This lesson introduces the basics of using text and images as hyperlinks within and between HTML documents.
Hyperlinks - An Introduction
The chief power of the Web comes from its ability to link from one web page or site to any other regardless of where (ie. which computer server) they physically reside. This can be achieved by the use of hyperlink tags. Though only text could be so tagged in earlier versions of HTML (hence the origins of the name HyperTEXT Markup Language), today any text or image can serve as a hyperlink to any another page, site or even an e-mail address, jumping to the appropriate resource when clicked on.
To add a link, the <A HREF=> and </A> tags are used. These tags bracket a portion of text or an image which will serve as a hyperlink, with the "HREF=" attribute identifying the destination URL.
To link with text simply bracket the desired word or phrase with the <A HREF=> and </A> tags. Typically, though not always, hyperlinked text is displayed in browsers with an underline, as illustrated below:
HTML Code Browser Display <A HREF=http://www.unitedmedia.com/comics/dilbert/> Check out today's Dilbert comic!</A> Check out today's Dilbert comic!
Relative Versus Absolute Pathnames
An important point to remember when creating links is to make sure the correct URL is given. In order to provide a link to documents in other directories, the complete path from the current document to the linked document must be indicated. For example, a link to a file called "dilbert.html" located in the subdirectory "comics" would be written as:
<A HREF="comics/dilbert.html">Dilbert Comic</A>
These are called relative links because the path to the file being linked to is specified relative to the location of the current file. The absolute pathname (ie., the complete URL) of the file could also be used, but relative links are more efficient in accessing a server. They also have the advantage of making documents more "portable" -- for instance, several web pages stored in a single folder on a local computer, with relative hyperlinks between each other, could be uploaded to a web server together, where the links would continue to work just as they do within a locally stored copy.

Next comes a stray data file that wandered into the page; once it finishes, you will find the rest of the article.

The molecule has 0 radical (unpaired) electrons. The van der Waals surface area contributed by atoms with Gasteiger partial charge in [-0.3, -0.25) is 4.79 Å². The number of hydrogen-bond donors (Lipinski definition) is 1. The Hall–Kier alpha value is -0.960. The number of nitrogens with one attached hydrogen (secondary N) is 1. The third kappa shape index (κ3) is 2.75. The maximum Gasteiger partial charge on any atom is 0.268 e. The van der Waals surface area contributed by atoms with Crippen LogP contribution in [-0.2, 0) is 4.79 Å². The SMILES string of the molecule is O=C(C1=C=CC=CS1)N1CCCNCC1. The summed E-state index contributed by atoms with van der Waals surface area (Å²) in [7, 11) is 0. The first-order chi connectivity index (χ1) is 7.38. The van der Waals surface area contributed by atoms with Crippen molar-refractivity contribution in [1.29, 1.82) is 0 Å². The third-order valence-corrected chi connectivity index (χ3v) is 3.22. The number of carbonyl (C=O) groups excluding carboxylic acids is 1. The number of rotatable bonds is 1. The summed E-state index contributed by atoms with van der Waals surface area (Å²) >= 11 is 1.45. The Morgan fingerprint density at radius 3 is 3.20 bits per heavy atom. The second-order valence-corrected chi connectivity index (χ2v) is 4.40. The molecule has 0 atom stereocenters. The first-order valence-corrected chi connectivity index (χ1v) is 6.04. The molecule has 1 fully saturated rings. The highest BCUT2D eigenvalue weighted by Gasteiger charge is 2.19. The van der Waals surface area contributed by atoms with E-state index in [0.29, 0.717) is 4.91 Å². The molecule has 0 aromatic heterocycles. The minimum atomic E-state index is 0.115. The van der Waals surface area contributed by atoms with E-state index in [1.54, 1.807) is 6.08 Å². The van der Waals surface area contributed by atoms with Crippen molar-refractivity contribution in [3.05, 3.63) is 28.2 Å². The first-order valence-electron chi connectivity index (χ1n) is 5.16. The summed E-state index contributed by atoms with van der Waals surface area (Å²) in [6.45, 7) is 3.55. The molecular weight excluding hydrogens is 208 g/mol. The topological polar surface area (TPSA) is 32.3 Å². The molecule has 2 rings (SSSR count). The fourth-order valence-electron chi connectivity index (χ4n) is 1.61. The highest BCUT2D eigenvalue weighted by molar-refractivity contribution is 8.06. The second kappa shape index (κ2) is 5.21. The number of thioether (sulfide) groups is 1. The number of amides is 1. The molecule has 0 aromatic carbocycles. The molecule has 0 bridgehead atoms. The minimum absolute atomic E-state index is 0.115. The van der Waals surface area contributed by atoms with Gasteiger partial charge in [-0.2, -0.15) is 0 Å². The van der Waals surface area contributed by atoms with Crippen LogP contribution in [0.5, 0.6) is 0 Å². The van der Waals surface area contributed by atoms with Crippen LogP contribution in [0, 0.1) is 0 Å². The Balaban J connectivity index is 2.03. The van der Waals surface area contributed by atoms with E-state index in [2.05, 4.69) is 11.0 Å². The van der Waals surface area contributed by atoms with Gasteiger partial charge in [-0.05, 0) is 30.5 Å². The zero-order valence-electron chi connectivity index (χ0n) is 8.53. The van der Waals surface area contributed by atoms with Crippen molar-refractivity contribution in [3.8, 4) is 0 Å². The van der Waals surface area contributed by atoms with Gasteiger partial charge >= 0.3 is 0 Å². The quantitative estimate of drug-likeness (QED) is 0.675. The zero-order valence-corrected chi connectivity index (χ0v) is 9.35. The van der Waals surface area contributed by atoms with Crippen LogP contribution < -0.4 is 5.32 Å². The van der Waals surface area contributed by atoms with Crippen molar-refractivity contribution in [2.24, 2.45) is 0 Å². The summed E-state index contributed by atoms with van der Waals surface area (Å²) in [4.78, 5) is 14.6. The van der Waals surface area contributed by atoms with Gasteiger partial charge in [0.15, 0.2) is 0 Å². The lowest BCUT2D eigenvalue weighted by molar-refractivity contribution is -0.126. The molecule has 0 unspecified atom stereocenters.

The exception to this is when links are made to websites on other servers the absolute pathway must be given (ie., the complete URL).
Thus the relative pathway for this page is:
Whereas the absolute pathway is:
Instead of using text as hyperlinks, images may be used instead. This method of providing visual clues to links is becoming increasingly common on the Web. To do this, simply surround the image tag with hyperlink tags, in the same way a text link is tagged:
HTML Code Browser Display <A HREF=http://www.unitedmedia.com/comics/dilbert/> <IMG SRC="dilbert.gif" WIDTH=78 HEIGHT=72 BORDER=0></A>
Image mapping is a method of hypertext linking different parts of an image with the use of pixel coordinates to denote the areas. With an image map, a single image can provide many links to a number of different URLs.
Below is a sample image map as it appears in HTML code and within a browser window:
HTML Code Browser Display <MAP NAME="links">
<AREA HREF="lesson1.htm" SHAPE="RECT" COORDS="10,11,121,39">
<AREA HREF="lesson2.htm" SHAPE="RECT" COORDS="10,48,121,73">
<AREA HREF="lesson3.htm" SHAPE="RECT" COORDS="10,78,121,106">
<AREA HREF="lesson4.htm" SHAPE="RECT" COORDS="10,114,121,137">
<AREA HREF="lesson5.htm" SHAPE="RECT" COORDS="10,144,121,170">
<AREA HREF="lesson6.htm" SHAPE="RECT" COORDS="10,172,121,201">
<AREA HREF="lesson7.htm" SHAPE="RECT" COORDS="10,205,121,235">
<AREA HREF="lesson8.htm" SHAPE="RECT" COORDS="10,234,121,266">
<IMG SRC="lessons.gif" WIDTH="135" HEIGHT="278" usemap="#links" BORDER=0 NAME="links">
In order to create a link which launches the visitor's own e-mail program while filling in a specified address, include the "MAILTO:" tag with the desired e-mail address as shown here:
HTML Code Browser Display <A HREF="MAILTO:email@example.com">Click here to send e-mail.</A> Click here to send e-mail.
Try it out!
In the box below, type the following HTML code, then click the "View" button. The HTML document you have written will be displayed in your browser. You may wish to change some of the tags and/or attributes to experiment with some of the different items discussed in this lesson.
NOTE: If you would like to put one of the graphics from these lessons into your code, include the entire address - ie. the Absolute Pathname. EG. http://www.alternetwebdesign.com/htmltutorial/imagename.gif
Try typing this:
<TITLE>Want to learn more? </TITLE>
<BODY BGCOLOR="#FFFFFF" TEXT="#000000">
Do you want to learn more?
Click on the links below to get to some other useful HTML tutorials and reference documents:
<LI><A HREF=http://www.ncsa.uiuc.edu/General/Internet/WWW/HTMLPrimerAll.html>NCSA- A Beginners Guide to HTML</A>
<LI> <A HREF=http://WWW.stars.com/Authoring/HTML/Intro/>The WDVL: Introduction to HTML</A>
If you have any other HTML links you would recommend, please e-mail me at:
<P> Click on the arrow to go to the next lesson.
<A HREF="http://www.alternetwebdesign.com/htmltutorial/lesson6.htm"><IMG SRC="http://www.alternetwebdesign.com/htmltutorial/arrowright.gif" WIDTH=10 HEIGHT=8 BORDER=0></A>
(To return to this page after viewing click "Back" on your browser.)
Lesson 4 Lesson 6
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HTML Reference Guide
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